The ability to hit a ball on the intended line consistently is I would think one of the biggest differences between world class putters and the rest of us. I think this is the biggest indicator of technical effectiveness in putting but that doesn’t mean that everybody has to have the same technique, but it does mean that they maybe a number of different things a golfer can do to improve this area. Not hitting the correct line may of course simply be related to poor green reading skills. Another area that is very common is clubface alignment and perceived line can be making putting more difficult than it needs to be. Of course it’s possible for somebody to develop a high level of skill in aiming the face at address off line then compensating for this during the stroke to adjust and at impact to have the face directed correctly – but I would think this is making putting more complex and in my experience is shown up at the 7 to 12 foot range especially under pressure. (Remember if you have a straight 8-foot putt, the face only needs to be offline at impact by 1 degree to miss the putt).
Using “gates” or intermediate targets along a straight-line putt on the practice green is a good way to see if you have consistency in this area.
The next thing is to check your alignment of the face at address. Unless you have equipment like a laser pointer the easiest way is to get somebody else to look along the line and tell you where the club is pointing or alternatively take your set up and then get someone to hold the putter still and go behind and check to see where it is pointing yourself. If you find it is offline sometimes a simple adjustment to your posture and eye line at address can help you.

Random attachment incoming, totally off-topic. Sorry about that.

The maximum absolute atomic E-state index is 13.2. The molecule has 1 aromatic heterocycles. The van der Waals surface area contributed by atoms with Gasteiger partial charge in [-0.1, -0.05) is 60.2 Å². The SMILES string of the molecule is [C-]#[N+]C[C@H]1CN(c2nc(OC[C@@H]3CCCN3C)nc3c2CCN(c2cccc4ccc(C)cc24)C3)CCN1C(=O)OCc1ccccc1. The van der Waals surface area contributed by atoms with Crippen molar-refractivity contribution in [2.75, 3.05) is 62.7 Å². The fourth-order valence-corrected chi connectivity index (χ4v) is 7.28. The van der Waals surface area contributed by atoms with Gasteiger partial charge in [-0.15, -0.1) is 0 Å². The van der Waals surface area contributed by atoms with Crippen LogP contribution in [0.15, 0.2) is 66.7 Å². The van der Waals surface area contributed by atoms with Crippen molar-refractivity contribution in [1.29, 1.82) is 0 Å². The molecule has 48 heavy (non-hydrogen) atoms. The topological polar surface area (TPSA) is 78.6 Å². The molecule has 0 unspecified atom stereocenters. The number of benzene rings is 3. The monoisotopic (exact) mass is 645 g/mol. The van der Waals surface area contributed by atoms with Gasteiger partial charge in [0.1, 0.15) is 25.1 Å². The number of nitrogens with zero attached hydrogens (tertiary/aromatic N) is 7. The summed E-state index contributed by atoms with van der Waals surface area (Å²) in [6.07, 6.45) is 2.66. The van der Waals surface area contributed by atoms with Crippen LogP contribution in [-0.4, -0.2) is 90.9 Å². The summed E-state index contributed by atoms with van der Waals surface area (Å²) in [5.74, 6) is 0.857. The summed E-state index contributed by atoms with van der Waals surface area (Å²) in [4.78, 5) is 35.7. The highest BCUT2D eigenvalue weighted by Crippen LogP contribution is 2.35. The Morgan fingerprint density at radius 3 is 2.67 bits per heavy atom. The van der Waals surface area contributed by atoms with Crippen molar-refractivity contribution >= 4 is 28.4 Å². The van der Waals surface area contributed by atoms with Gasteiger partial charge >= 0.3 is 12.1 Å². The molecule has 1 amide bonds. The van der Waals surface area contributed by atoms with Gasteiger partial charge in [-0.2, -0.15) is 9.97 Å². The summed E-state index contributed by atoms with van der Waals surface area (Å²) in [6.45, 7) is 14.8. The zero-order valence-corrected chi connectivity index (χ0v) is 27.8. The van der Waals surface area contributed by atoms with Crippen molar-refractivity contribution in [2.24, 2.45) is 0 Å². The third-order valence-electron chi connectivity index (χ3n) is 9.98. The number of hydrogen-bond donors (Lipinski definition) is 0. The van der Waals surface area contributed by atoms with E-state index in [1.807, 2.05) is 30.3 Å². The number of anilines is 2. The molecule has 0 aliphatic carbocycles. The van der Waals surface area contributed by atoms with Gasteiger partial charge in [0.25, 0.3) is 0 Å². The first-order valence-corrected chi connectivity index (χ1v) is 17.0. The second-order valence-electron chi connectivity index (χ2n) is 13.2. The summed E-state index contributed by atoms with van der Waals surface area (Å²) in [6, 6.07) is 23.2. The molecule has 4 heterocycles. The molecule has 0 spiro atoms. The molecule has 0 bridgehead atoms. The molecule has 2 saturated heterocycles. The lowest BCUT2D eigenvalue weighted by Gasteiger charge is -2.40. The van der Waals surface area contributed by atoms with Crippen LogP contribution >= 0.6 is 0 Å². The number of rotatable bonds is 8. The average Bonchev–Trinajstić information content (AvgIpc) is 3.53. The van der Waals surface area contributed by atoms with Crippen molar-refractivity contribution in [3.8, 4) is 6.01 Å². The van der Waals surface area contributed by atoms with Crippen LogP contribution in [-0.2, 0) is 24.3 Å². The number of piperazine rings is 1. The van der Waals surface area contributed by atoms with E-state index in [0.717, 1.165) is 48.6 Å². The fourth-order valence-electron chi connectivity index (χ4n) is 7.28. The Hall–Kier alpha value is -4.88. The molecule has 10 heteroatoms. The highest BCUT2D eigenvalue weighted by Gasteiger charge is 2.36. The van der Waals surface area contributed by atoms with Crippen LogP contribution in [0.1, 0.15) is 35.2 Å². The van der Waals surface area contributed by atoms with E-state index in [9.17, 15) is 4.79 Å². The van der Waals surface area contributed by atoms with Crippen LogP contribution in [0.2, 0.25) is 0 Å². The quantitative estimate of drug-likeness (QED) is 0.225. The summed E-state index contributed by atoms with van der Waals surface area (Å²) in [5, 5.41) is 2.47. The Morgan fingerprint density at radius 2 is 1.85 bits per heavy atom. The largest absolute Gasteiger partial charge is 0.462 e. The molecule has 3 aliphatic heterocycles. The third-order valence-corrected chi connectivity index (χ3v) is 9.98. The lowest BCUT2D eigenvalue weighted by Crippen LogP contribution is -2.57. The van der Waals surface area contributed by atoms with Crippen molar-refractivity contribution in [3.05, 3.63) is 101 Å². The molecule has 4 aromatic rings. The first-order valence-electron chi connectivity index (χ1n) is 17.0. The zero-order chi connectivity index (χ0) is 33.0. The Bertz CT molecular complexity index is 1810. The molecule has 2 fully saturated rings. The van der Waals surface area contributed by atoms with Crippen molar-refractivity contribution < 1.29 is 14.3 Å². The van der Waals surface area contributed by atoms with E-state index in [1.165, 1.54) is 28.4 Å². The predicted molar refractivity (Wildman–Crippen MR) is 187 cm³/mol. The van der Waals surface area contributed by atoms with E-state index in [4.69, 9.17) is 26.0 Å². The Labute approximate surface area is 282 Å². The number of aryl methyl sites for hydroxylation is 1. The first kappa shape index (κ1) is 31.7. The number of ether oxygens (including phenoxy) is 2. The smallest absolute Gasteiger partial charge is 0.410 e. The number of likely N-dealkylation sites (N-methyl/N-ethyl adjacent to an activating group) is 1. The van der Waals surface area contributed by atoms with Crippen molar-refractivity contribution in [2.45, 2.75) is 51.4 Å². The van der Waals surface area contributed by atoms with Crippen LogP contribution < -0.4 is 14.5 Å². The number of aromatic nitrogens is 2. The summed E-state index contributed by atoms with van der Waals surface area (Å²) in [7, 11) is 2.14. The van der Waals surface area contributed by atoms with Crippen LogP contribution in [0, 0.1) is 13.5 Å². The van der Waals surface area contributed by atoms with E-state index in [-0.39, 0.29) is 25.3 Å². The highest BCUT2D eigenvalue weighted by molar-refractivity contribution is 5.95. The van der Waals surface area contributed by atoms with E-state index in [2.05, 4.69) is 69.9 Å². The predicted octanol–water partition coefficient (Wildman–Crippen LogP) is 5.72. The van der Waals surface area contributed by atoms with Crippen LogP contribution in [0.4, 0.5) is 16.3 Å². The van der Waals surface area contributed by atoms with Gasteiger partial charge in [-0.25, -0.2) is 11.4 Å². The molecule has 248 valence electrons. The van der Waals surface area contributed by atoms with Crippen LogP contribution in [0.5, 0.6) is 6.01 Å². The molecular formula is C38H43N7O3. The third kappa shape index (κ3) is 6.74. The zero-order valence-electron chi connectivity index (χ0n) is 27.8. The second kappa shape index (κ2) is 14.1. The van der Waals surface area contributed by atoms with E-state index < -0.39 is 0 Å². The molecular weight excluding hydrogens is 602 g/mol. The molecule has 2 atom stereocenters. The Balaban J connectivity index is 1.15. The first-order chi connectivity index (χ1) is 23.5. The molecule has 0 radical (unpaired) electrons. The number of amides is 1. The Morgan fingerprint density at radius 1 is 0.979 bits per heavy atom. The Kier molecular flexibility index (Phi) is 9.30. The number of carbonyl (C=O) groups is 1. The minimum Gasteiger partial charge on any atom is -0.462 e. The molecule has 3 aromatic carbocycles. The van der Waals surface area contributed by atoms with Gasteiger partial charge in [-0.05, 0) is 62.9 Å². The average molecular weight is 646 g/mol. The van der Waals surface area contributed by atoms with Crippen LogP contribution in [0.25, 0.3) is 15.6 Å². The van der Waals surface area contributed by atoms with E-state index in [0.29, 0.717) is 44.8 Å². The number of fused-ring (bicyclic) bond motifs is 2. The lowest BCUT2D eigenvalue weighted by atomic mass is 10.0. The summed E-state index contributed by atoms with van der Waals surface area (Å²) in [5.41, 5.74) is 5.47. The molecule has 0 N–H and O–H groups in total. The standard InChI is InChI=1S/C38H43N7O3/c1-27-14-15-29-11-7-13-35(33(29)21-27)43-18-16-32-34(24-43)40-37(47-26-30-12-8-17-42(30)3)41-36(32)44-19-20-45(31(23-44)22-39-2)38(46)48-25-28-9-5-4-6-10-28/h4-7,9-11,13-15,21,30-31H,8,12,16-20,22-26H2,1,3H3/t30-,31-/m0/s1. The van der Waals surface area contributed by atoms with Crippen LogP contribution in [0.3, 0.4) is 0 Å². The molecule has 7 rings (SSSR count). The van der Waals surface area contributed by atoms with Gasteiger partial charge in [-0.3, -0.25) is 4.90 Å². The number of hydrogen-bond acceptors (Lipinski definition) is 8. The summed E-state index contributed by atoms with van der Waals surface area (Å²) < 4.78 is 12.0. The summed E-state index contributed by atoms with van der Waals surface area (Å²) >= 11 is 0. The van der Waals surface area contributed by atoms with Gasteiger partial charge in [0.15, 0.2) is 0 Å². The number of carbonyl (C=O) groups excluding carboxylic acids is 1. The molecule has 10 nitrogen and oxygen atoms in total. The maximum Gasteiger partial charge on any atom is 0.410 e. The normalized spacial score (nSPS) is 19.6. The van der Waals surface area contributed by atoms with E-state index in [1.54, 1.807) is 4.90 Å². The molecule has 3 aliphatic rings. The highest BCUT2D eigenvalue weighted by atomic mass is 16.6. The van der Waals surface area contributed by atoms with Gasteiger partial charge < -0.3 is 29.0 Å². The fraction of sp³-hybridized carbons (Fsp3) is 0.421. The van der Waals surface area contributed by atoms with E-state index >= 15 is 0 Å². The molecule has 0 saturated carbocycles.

If start line is the biggest indicator of technical effectiveness, then for me pace control is more of a skill indicator. This doesn’t mean that our technique won’t affect this area because it certainly will. Controlling things like swing path and vertical arc as well as centeredness of impact will influence our ability to control the speed of our putt. It should also be said although perhaps a bit more obvious is our green reading skills will shape our thoughts in relation to pace control. However, this being said our capacity to develop good rhythm in our stroke has a major role in our proficiency to be able to adjust to the different demands of putting distances. Quite often one of the things I notice is that putting stroke backswing length stays the same regardless of the length of putt, this will then lead to a sudden quickening of the clubhead (flashspeed) to get the extra length, so we now have a different rhythm to the stroke. The other thing that is noticeable sometimes is the backswing for longer putts is too slow. If you need to hit a ball further then the backswing speed needs to be a bit quicker to maintain a consistent rhythm.
It’s the same within any area of your game – if you want to improve find out what you are good at and find out what is letting you down then it’s easier to come up with practice ideas that suit you and your game.
“Would you tell me please, which way I ought to go?” said Alice.
“That depends on where you want to get to,” said the cat.
“I don’t much care where-”, said Alice.
“Then it doesn’t matter which way you go” said the cat.
” So long as I get somewhere” said Alice.
“Oh, you’re sure to do that,” said the cat, “if you only keep walking”.
Lewis Carroll – Alice in Wonderland